XRP has counterparty risks! XRP has operational costs (servers, experts in RCL,...).

Is it best for Ripple to use a backed USDT type coin instead of XRP?

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2 hours ago, tulo said:

This is not true! Liquidity providers still have to maintain accounts with all counter party, even if they go via XRP.

i think the cost saving model ripple present is saying that BANKS no longer need nostro accounts

as for liquidity providers, i'm not sure -- is the point that xrp opens up the "third party" kind of "crowdsourcing" approach so that anyone with an account (or connecting account) can move funds on another's behalf, because xrp/ripple connects the accounts through the ilp network?

EDIT:

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Instead of holding local currency in nostro accounts around the world, trading parties (banks or third-party market makers on behalf of banks) can hold XRP on their own balance sheets and use it to make markets with any other  currency. The analysis in this paper is for a respondent bank providing its own liquidity to XRP.

By consolidating liquidity to service international payments from many, disjointed, international nostro accounts into one XRP pool, respondent banks allocate less total liquidity to service the same volume of global payments. Here is how:

  • The bank only has to hold its domestic currency and maintain one account with XRP.
  • The bank only needs enough XRP on hand to service its largest expected payment obligation.
  • By making markets directly between its domestic currency and XRP, the bank minimizes the number of intermediaries involved and their markup on spreads.

Highly liquid currencies like USD and EUR have served as intermediary currencies to bridge trades. However, only a small number of correspondent banks have the economies of scale to pool liquidity and offer markets in various currencies, limiting competition for rates. To access that liquidity, respondent banks must pay fees, maintain operational accounts, and assume the opportunity cost of capital tied up in these accounts. XRP by contrast has no counterparty costs.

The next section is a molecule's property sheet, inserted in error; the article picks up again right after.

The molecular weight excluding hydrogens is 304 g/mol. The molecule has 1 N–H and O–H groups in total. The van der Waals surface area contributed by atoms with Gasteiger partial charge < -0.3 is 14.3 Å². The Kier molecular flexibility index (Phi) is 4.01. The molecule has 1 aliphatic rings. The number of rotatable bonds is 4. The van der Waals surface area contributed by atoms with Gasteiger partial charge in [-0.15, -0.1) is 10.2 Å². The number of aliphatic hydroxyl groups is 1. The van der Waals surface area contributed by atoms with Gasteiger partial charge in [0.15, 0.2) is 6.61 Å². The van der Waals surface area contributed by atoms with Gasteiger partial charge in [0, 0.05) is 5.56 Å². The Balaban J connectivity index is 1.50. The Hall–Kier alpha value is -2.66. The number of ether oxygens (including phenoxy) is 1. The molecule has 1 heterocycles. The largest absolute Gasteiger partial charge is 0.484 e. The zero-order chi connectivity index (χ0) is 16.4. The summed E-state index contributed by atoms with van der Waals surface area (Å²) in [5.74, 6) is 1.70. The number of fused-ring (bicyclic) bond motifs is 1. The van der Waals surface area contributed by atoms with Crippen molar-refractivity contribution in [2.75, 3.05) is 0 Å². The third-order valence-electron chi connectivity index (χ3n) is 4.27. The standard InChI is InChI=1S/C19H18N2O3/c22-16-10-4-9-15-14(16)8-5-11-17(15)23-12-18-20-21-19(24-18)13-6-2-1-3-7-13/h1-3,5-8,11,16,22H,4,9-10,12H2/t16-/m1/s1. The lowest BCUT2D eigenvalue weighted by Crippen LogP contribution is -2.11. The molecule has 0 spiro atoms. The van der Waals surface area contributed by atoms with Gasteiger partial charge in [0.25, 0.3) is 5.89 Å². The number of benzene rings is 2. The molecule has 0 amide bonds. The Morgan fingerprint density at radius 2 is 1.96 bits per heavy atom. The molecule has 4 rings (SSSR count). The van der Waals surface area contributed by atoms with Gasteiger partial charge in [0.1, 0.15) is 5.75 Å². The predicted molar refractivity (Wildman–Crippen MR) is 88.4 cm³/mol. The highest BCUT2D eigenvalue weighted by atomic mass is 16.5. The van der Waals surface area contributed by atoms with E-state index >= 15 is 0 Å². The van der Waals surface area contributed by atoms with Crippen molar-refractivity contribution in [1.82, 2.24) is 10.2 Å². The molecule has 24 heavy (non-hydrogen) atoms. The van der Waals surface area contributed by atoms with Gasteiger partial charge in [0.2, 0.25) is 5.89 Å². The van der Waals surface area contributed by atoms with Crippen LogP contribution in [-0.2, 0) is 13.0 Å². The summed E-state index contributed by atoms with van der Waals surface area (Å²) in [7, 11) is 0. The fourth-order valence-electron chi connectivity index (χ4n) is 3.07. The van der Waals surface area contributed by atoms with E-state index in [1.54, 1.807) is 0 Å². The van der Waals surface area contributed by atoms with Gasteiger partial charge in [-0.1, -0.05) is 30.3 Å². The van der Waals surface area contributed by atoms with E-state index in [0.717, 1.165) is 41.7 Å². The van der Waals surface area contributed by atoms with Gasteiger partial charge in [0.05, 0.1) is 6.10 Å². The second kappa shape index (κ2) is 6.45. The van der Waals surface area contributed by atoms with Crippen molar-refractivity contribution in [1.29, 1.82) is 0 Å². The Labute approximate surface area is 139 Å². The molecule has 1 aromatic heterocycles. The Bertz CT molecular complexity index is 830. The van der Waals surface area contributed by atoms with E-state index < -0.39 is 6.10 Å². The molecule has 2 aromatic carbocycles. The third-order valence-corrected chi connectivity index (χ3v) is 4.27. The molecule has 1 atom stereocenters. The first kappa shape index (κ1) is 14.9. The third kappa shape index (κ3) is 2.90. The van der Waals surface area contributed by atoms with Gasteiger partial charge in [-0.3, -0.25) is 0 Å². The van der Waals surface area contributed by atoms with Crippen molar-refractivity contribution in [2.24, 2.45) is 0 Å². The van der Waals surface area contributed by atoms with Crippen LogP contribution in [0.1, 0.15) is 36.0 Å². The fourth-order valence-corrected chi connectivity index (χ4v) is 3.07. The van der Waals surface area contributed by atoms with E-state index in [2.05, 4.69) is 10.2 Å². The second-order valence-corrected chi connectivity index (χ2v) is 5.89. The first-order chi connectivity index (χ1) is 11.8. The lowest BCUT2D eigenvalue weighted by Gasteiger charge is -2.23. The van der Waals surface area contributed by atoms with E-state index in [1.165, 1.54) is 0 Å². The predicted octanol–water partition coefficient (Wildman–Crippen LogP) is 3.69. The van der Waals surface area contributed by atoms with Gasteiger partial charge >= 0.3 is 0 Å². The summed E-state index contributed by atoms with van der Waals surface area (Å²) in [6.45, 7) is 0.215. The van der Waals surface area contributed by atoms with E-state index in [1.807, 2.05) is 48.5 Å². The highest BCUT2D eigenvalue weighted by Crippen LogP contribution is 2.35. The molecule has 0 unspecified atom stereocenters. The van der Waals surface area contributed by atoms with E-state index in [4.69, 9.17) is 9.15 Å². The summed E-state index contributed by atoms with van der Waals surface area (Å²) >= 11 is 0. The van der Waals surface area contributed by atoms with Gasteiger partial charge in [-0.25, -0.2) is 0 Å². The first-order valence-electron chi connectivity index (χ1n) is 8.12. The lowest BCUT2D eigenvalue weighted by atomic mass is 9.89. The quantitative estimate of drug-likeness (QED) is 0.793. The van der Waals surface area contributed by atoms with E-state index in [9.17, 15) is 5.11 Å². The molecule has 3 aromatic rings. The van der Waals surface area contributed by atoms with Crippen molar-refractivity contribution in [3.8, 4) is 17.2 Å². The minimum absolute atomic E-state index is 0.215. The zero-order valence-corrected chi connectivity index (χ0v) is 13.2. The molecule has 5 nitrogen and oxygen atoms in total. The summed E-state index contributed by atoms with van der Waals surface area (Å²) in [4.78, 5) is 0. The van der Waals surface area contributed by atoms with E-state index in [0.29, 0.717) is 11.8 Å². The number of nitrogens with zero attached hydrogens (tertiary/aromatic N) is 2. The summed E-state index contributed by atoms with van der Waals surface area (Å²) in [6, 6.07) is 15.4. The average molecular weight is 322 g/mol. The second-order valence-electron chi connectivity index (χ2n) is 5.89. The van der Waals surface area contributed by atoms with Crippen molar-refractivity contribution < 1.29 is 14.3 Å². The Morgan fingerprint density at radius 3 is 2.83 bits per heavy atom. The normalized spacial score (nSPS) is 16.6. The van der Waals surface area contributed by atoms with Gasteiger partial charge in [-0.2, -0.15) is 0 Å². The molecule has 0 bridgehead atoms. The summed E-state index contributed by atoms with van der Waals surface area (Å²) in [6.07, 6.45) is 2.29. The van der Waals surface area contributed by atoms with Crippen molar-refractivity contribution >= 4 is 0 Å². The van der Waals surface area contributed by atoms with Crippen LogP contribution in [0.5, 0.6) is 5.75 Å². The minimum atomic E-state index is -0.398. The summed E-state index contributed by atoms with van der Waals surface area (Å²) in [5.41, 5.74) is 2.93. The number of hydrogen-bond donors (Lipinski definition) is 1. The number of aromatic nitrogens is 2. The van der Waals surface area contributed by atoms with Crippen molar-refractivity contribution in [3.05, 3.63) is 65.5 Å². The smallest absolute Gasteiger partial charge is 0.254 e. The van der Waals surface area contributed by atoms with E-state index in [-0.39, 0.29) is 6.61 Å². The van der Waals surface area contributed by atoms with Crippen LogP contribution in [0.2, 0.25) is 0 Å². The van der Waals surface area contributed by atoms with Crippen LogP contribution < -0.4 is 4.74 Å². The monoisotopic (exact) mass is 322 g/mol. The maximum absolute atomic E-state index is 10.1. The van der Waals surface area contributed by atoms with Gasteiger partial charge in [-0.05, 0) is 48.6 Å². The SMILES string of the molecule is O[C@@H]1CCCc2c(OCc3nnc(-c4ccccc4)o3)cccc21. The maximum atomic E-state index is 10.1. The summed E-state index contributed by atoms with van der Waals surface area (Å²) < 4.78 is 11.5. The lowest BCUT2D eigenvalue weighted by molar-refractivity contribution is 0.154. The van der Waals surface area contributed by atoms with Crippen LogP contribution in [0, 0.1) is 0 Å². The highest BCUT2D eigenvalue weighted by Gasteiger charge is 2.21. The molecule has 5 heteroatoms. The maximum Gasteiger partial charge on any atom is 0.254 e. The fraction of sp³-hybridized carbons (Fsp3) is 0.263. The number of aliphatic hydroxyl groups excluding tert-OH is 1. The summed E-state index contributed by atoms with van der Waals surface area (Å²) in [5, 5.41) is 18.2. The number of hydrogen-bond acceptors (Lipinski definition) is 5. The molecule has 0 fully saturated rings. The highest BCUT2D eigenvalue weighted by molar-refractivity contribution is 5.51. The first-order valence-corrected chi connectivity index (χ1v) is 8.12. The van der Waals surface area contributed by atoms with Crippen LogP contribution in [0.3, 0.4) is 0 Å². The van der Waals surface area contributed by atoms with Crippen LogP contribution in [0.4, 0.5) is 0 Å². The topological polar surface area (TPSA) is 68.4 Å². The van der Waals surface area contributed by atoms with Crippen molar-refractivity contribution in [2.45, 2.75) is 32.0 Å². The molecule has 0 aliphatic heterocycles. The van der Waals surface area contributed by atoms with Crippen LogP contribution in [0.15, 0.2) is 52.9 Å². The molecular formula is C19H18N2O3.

Edited by Guest

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@tulo i think couterparty risk is therefore generally understood/defined as cost of capital, tied-up funds, fees, etc -- so technically they're right, and in some sense you're right too -- but not in the way it's traditionally used, i.e. risks of rcl network failure etc are a qualitatively diff assessment than the traditional mgmt of counterparty risk

maybe in future the counterpart risk will become the network provider i.e. ripple is the new "middle man" so to speak

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1 hour ago, PunishmentOfLuxury said:

@tulo Err, you know he is "Vice President, Automation, Global technology, JPMorgan Chase & Co." He may well know more about it than even you.

Or he might have invested some M$ into XRP <_<.

22 minutes ago, zerpdigger said:

i think the cost saving model ripple present is saying that BANKS no longer need nostro accounts

He wasn't talking about saving models, but about the fact that with Ripple, Market Makers don't need to have accounts at counter party. And it's not true...

14 minutes ago, zerpdigger said:

i think couterparty risk is therefore generally understood/defined as cost of capital, tied-up funds, fees, etc -- so technically they're right, and in some sense you're right too -- but not in the way it's traditionally used, i.e. risks of rcl network failure etc are a qualitatively diff assessment than the traditional mgmt of counterparty risk